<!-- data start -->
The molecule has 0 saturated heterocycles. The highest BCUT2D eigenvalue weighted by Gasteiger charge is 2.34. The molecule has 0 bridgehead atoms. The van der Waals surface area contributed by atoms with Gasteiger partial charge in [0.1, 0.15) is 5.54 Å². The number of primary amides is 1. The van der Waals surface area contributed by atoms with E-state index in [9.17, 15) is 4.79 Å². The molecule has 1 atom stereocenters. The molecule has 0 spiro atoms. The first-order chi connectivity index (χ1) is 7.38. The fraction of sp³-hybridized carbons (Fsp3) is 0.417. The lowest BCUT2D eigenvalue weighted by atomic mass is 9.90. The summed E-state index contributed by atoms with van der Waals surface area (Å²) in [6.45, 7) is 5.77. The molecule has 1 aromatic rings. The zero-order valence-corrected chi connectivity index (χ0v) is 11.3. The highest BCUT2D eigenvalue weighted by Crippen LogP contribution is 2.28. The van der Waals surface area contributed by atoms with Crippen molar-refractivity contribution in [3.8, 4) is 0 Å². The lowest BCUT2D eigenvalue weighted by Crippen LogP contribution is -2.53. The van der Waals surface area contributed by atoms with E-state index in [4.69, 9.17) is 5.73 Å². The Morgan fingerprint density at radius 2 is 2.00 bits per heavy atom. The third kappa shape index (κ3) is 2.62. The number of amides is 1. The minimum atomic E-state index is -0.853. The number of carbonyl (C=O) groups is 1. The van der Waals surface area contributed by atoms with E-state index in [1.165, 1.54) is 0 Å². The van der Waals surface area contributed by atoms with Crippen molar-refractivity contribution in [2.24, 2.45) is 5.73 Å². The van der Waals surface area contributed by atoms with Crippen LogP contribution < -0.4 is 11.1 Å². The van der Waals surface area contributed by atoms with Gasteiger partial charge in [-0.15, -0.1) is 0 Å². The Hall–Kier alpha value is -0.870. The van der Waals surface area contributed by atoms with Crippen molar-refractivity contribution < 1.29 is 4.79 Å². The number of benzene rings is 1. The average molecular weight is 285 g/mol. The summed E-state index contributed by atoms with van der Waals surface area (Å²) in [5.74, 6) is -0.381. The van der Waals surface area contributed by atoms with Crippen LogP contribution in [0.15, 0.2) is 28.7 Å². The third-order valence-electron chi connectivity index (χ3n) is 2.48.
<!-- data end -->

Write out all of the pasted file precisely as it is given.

The molecule has 0 saturated heterocycles. The highest BCUT2D eigenvalue weighted by Gasteiger charge is 2.34. The molecule has 0 bridgehead atoms. The van der Waals surface area contributed by atoms with Gasteiger partial charge in [0.1, 0.15) is 5.54 Å². The number of primary amides is 1. The van der Waals surface area contributed by atoms with E-state index in [9.17, 15) is 4.79 Å². The molecule has 1 atom stereocenters. The molecule has 0 spiro atoms. The first-order chi connectivity index (χ1) is 7.38. The fraction of sp³-hybridized carbons (Fsp3) is 0.417. The lowest BCUT2D eigenvalue weighted by atomic mass is 9.90. The summed E-state index contributed by atoms with van der Waals surface area (Å²) in [6.45, 7) is 5.77. The molecule has 1 aromatic rings. The zero-order valence-corrected chi connectivity index (χ0v) is 11.3. The highest BCUT2D eigenvalue weighted by Crippen LogP contribution is 2.28. The van der Waals surface area contributed by atoms with Crippen molar-refractivity contribution in [3.8, 4) is 0 Å². The lowest BCUT2D eigenvalue weighted by Crippen LogP contribution is -2.53. The van der Waals surface area contributed by atoms with E-state index in [4.69, 9.17) is 5.73 Å². The Morgan fingerprint density at radius 2 is 2.00 bits per heavy atom. The third kappa shape index (κ3) is 2.62. The number of amides is 1. The minimum atomic E-state index is -0.853. The number of carbonyl (C=O) groups is 1. The van der Waals surface area contributed by atoms with E-state index in [1.165, 1.54) is 0 Å². The van der Waals surface area contributed by atoms with Crippen molar-refractivity contribution in [2.24, 2.45) is 5.73 Å². The van der Waals surface area contributed by atoms with Crippen LogP contribution < -0.4 is 11.1 Å². The van der Waals surface area contributed by atoms with Gasteiger partial charge in [-0.15, -0.1) is 0 Å². The Hall–Kier alpha value is -0.870. The van der Waals surface area contributed by atoms with Crippen molar-refractivity contribution < 1.29 is 4.79 Å². The number of benzene rings is 1. The average molecular weight is 285 g/mol. The summed E-state index contributed by atoms with van der Waals surface area (Å²) in [5.74, 6) is -0.381. The van der Waals surface area contributed by atoms with Crippen LogP contribution in [0.15, 0.2) is 28.7 Å². The third-order valence-electron chi connectivity index (χ3n) is 2.48.